function of government debt management. As the country’s central bank,
the RBI also acts as adviser to the government on all banking and
financial matters, including matters concerning international finance,
the financing pattern of five year plans, the mobilisation of resources and
banking legislation, among other things.

2- bankers to bank
As bankers’ bank, the RBI holds a part of the cash reserves
of banks, lends them funds for short periods, and provides
them with centralised clearing and cheap and quick
remittance facilities. In the early stages of the development
of central banking, banks used to keep some of their cash
reserves voluntarily with a leading bank which gradually
took over the role of a central bank. The obvious advantage
to individual banks was that of the facility of centralised
inter-bank clearing it automatically provided.

Reserve-holding banks could settle their daily mutual

clearings by drawing upon or crediting to their individual
accounts with one bank, the central hank. Thus, the mere
entries in the books of the central bank can settle claims
against each other among banks without the actual transfer
of cash.


The pooling of cash reserves of banks with one bank as the

central bank also led to a great economy of cash reserves for
the banking system as whole, because individual banks
could borrow from the central pool of reserves with the
central bank whenever they fell short of cash.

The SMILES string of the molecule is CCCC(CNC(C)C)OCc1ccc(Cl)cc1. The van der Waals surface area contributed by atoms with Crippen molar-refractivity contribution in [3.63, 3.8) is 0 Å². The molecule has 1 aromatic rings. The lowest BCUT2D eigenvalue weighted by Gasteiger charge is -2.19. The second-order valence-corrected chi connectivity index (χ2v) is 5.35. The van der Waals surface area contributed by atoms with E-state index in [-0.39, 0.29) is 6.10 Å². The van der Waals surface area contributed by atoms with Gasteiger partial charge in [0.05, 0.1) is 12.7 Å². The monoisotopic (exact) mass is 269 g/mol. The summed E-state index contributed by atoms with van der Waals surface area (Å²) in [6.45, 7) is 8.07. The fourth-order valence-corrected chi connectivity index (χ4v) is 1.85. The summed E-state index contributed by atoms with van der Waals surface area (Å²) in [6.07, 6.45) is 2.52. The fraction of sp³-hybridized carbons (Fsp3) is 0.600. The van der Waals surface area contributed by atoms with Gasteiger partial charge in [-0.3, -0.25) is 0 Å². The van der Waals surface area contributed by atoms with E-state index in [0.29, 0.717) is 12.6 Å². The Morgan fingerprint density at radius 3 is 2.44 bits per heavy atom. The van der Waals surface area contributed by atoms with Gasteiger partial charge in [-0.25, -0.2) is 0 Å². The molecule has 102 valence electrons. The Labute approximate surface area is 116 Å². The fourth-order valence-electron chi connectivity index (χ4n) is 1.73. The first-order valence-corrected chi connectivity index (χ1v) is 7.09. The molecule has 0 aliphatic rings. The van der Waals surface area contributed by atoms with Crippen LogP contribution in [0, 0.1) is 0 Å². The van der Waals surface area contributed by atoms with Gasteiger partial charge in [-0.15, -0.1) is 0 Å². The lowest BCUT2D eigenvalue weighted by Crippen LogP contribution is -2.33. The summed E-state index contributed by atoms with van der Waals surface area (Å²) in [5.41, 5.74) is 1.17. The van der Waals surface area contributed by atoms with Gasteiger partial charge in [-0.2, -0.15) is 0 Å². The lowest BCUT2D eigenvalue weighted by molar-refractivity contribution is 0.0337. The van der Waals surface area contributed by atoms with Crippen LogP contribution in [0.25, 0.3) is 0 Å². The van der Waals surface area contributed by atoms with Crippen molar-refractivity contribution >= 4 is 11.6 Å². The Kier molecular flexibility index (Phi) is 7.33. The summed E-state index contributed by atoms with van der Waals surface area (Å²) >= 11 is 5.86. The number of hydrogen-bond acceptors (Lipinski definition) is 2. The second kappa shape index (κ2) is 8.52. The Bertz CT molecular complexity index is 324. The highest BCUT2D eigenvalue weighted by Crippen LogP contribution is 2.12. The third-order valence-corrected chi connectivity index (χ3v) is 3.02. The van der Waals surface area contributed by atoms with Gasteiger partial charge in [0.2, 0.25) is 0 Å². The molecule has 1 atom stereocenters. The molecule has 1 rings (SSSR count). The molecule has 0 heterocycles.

The conditions are substantially different in India. The RBI

as the country’s central bank is authorised statutorily to
require scheduled commercial bank to deposit with it a
stipulated ratio (lying between 3 per cent and 15 per cent) of
their net total liabilities. This ratio is called Cash Reserve
Ratio (CRR). These reserves of banks with the RBI are held
neither voluntarily nor are available to them for meeting
interbank clearing drains except temporarily over the
reserve period, that is, the period over which the daily
average of the required cash reserves is calculated. Till
March 29, 1985, this reserve period used to be a week. From
that date the length of this period has been doubled to a

The true rationale of the statutory reserve requirement now

is that by varying it within limits the RBI can use it as a tool
of monetary and credit control. To meet any clearing drains,
banks must hold extra reserves over and above their
statutory reserves or raise cash in other ways. The pool of
bank reserves with the RBI, however, does serve as the
common fund out of which the RBI can and does make
advances to banks in temporary need of funds. Normally,
banks are supposed to meet their shortfalls of cash from
sources other than the RBI and go to it only as a matter of
last resort, because the RBI as the central bank is supposed
to function as only ‘the lender of last resort’.

Under the Reserve Bank of India Act, 1934 and the Banking
Regulation Act, 1949 (as amended from time to time), the
RBI enjoys extensive powers of supervision, regulation, and
control over commercial and co-operative banks.


The Bank’s regulatory functions relating to banks cover

their establishment (i.e. licensing), branch expansion,
liquidity of their assets, management and methods of
working, amalgamation, reconstruction and liquidation.
The control by the Bank is exercised through periodic
inspection of banks and follow-up action and by calling for
returns and other information from them. The objective of
such supervision and control is to ensure the development
of a sound banking system in the country.